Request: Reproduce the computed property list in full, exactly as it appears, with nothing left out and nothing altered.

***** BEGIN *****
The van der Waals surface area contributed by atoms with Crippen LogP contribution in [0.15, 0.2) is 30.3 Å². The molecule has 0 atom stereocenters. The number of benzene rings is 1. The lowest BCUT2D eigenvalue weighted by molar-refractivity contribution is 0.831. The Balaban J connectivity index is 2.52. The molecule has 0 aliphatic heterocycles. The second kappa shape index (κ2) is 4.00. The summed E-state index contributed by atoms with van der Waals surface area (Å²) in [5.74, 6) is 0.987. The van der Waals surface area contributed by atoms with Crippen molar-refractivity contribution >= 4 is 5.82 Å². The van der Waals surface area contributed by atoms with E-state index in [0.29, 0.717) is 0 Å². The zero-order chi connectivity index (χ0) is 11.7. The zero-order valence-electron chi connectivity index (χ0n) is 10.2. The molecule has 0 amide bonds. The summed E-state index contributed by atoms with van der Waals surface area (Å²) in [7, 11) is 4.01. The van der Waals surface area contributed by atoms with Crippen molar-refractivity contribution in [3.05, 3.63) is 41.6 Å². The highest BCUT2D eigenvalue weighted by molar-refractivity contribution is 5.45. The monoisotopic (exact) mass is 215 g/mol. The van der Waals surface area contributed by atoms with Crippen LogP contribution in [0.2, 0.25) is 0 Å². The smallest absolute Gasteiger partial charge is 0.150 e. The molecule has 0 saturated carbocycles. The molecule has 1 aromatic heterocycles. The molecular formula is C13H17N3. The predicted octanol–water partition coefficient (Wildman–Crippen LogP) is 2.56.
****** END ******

The van der Waals surface area contributed by atoms with Crippen LogP contribution in [0.15, 0.2) is 30.3 Å². The molecule has 0 atom stereocenters. The number of benzene rings is 1. The lowest BCUT2D eigenvalue weighted by molar-refractivity contribution is 0.831. The Balaban J connectivity index is 2.52. The molecule has 0 aliphatic heterocycles. The second kappa shape index (κ2) is 4.00. The summed E-state index contributed by atoms with van der Waals surface area (Å²) in [5.74, 6) is 0.987. The van der Waals surface area contributed by atoms with Crippen molar-refractivity contribution >= 4 is 5.82 Å². The van der Waals surface area contributed by atoms with E-state index in [0.29, 0.717) is 0 Å². The zero-order chi connectivity index (χ0) is 11.7. The zero-order valence-electron chi connectivity index (χ0n) is 10.2. The molecule has 0 amide bonds. The summed E-state index contributed by atoms with van der Waals surface area (Å²) in [7, 11) is 4.01. The van der Waals surface area contributed by atoms with Crippen molar-refractivity contribution in [3.05, 3.63) is 41.6 Å². The highest BCUT2D eigenvalue weighted by molar-refractivity contribution is 5.45. The monoisotopic (exact) mass is 215 g/mol. The van der Waals surface area contributed by atoms with Crippen LogP contribution in [0.2, 0.25) is 0 Å². The smallest absolute Gasteiger partial charge is 0.150 e. The molecule has 0 saturated carbocycles. The molecule has 1 aromatic heterocycles. The molecular formula is C13H17N3. The predicted octanol–water partition coefficient (Wildman–Crippen LogP) is 2.56.